If you use social media in either your professional or personal life (or both, as many of us do), you may have experienced a moment where you became so engrossed in your activity within a social media platform that you actually lost your conscious connection to the “real” world for a period of time.

Think of this akin to when your mind wanders while you are driving, and suddenly you snap back to attention not remembering the last mile driven. You lost yourself in your thoughts, and your consciousness was transported somewhere not connected to your physical being.

Photo by Will Clayton

Wikipedia describes metaphysics as “the branch of philosophy dealing with theories of existence and knowledge.”This branch of philosophy is very wide and explores many topics of “being,” including the link between our essence (some might say “soul”) and our physical bodies.

Social media allows us, in many ways, to immerse ourselves so much into our online experience, along with the other people on the same platform at the same time, that we can basically tune out (consciously or not) what is going on around us in our real, physical world. In a way, it is like space-time travel.

You are physically in your desk chair or couch, but in all other aspects, you are in the “Twitterverse,” engaging in conversations and connecting with other “Twittersonians” (or “LinkedInians,” “Facebookardians,” etc).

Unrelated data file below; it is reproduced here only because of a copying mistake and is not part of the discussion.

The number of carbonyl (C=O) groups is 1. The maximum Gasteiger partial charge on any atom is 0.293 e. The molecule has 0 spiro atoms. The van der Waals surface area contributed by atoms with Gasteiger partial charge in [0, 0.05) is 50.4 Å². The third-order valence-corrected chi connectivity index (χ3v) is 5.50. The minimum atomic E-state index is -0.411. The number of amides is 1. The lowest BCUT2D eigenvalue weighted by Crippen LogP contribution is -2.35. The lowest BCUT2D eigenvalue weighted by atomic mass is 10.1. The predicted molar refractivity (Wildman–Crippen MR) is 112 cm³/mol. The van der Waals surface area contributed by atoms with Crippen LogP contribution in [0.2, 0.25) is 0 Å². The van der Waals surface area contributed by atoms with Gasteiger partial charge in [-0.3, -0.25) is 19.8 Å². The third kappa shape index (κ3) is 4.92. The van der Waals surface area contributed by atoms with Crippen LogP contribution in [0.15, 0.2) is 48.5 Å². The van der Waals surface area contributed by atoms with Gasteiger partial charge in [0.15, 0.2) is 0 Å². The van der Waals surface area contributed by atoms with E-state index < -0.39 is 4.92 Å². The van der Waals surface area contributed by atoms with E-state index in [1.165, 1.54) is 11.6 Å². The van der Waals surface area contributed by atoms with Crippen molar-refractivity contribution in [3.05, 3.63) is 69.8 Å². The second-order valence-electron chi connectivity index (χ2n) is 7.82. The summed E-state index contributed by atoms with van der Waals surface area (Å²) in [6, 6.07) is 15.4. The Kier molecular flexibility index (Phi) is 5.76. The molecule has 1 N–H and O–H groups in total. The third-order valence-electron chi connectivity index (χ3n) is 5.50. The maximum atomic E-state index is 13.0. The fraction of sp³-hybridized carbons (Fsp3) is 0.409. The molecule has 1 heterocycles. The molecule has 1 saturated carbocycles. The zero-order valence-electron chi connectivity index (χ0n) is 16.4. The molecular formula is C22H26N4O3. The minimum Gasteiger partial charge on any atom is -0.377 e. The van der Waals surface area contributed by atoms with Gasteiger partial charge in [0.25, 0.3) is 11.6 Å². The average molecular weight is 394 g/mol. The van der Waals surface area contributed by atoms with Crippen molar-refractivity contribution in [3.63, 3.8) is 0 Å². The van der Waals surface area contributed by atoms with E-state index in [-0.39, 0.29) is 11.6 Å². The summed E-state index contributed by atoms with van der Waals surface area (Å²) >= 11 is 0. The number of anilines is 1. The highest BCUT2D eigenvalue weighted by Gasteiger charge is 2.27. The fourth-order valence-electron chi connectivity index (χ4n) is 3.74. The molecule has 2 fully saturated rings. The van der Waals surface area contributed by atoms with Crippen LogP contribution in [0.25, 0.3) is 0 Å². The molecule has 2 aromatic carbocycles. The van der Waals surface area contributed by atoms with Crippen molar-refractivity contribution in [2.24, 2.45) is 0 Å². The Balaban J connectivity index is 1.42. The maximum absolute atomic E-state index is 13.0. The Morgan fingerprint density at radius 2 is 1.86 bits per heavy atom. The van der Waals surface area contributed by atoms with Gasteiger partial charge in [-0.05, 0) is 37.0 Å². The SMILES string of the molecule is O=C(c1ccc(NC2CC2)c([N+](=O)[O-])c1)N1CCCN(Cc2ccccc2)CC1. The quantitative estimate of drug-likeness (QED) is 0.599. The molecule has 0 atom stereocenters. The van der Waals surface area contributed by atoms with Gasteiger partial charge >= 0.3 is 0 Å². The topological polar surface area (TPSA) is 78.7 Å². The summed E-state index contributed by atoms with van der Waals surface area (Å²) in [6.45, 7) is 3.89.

Have you found yourself thinking, “I wonder if I’ll run into @MaryC this morning on Twitter,” or “I’m going to make my status on Facebook invisible to my boss, ex, stalker, whomever doesn’t know I’m currently online”? Then you already have experienced the concept of placing yourself “in” the chosen social media platform. The various platforms become your “Social Media Village.”

You know that at a certain time of day this or that person will be on Twitter or Facebook, or whatever your platforms of choice happen to be. You might find yourself taking advantage of that to connect with someone who has been hard to catch up with. You might — gasp — try to track where the person is at the moment (in the offline and online world).

I’m not talking about losing yourself in one-way media — such as a movie or a static website, as in an escape — but rather where your consciousness has been transported to another realm where you connect on the same plane with many other real people who have done, for that period of time, the same exact thing.

This becomes even more exciting when you see that this allows you to connect with people all over the globe, minimizing the time differences that often keep us disconnected. Early morning on Twitter for me allows me to connect with both people in Europe as well as West Coast night-owl friends.

The connections made, and broken, within the confines of social media are just as real as those in real life. Facebook has been credited with anywhere from 1 in 5 to 1 in 3 marriages, by various sources.

Those are real-life outcomes to online connections. By understanding just how much we transport the essence of ourselves into our Social Media Village, we can understand how important those connections we make are to us, and to those we have connected with.

There was a time when we disregarded anything online as being fake or somehow unreal, and hence open for all kinds of behaviors. Yet the metaphysics of social media helps us to realize just how real social media is.

So engage with the understanding that these relationships we have created and nurtured are just as real as the ones with our neighbors, club members and classmates, and treat and honor them accordingly.

“I suppose you are real?” said the rabbit. And then he wished he had not said it, for he thought the Skin Horse might be sensitive. But the Skin Horse only smiled.” –From “The Velveteen Rabbit,” by Margery Williams.

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